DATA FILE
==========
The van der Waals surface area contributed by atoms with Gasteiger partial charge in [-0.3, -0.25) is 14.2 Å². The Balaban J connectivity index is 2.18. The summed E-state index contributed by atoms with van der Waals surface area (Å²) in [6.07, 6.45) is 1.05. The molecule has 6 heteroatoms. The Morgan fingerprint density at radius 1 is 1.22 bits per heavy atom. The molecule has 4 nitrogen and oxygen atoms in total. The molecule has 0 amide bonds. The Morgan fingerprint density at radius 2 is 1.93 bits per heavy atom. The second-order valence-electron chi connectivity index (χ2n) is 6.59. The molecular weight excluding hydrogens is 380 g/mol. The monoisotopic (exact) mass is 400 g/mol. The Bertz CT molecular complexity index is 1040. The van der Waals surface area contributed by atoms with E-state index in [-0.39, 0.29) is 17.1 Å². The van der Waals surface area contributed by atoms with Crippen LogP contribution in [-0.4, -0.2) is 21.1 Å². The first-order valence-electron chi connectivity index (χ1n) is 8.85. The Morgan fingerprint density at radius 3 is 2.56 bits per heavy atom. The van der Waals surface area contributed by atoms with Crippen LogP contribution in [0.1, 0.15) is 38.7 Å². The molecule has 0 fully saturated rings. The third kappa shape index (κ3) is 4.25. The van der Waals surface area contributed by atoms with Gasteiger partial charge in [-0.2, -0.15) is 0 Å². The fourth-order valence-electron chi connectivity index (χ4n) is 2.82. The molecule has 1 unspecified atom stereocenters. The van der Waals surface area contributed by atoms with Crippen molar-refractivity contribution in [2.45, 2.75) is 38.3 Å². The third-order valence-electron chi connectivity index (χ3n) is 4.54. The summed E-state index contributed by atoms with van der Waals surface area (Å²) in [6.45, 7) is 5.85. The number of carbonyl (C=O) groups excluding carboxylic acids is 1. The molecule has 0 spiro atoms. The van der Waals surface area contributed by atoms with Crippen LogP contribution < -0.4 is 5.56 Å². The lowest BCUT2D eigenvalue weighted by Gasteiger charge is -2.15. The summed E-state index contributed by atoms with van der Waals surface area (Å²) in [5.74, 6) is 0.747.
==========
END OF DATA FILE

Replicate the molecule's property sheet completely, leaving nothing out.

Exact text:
The van der Waals surface area contributed by atoms with Gasteiger partial charge in [-0.3, -0.25) is 14.2 Å². The Balaban J connectivity index is 2.18. The summed E-state index contributed by atoms with van der Waals surface area (Å²) in [6.07, 6.45) is 1.05. The molecule has 6 heteroatoms. The Morgan fingerprint density at radius 1 is 1.22 bits per heavy atom. The molecule has 4 nitrogen and oxygen atoms in total. The molecule has 0 amide bonds. The Morgan fingerprint density at radius 2 is 1.93 bits per heavy atom. The second-order valence-electron chi connectivity index (χ2n) is 6.59. The molecular weight excluding hydrogens is 380 g/mol. The monoisotopic (exact) mass is 400 g/mol. The Bertz CT molecular complexity index is 1040. The van der Waals surface area contributed by atoms with E-state index in [-0.39, 0.29) is 17.1 Å². The van der Waals surface area contributed by atoms with Crippen LogP contribution in [-0.4, -0.2) is 21.1 Å². The first-order valence-electron chi connectivity index (χ1n) is 8.85. The Morgan fingerprint density at radius 3 is 2.56 bits per heavy atom. The van der Waals surface area contributed by atoms with Crippen LogP contribution in [0.1, 0.15) is 38.7 Å². The molecule has 0 fully saturated rings. The third kappa shape index (κ3) is 4.25. The van der Waals surface area contributed by atoms with Gasteiger partial charge in [-0.2, -0.15) is 0 Å². The fourth-order valence-electron chi connectivity index (χ4n) is 2.82. The molecule has 1 unspecified atom stereocenters. The van der Waals surface area contributed by atoms with Crippen molar-refractivity contribution in [2.45, 2.75) is 38.3 Å². The third-order valence-electron chi connectivity index (χ3n) is 4.54. The summed E-state index contributed by atoms with van der Waals surface area (Å²) in [6.45, 7) is 5.85. The number of carbonyl (C=O) groups excluding carboxylic acids is 1. The molecule has 0 spiro atoms. The van der Waals surface area contributed by atoms with Crippen LogP contribution < -0.4 is 5.56 Å². The lowest BCUT2D eigenvalue weighted by Gasteiger charge is -2.15. The summed E-state index contributed by atoms with van der Waals surface area (Å²) in [5.74, 6) is 0.747.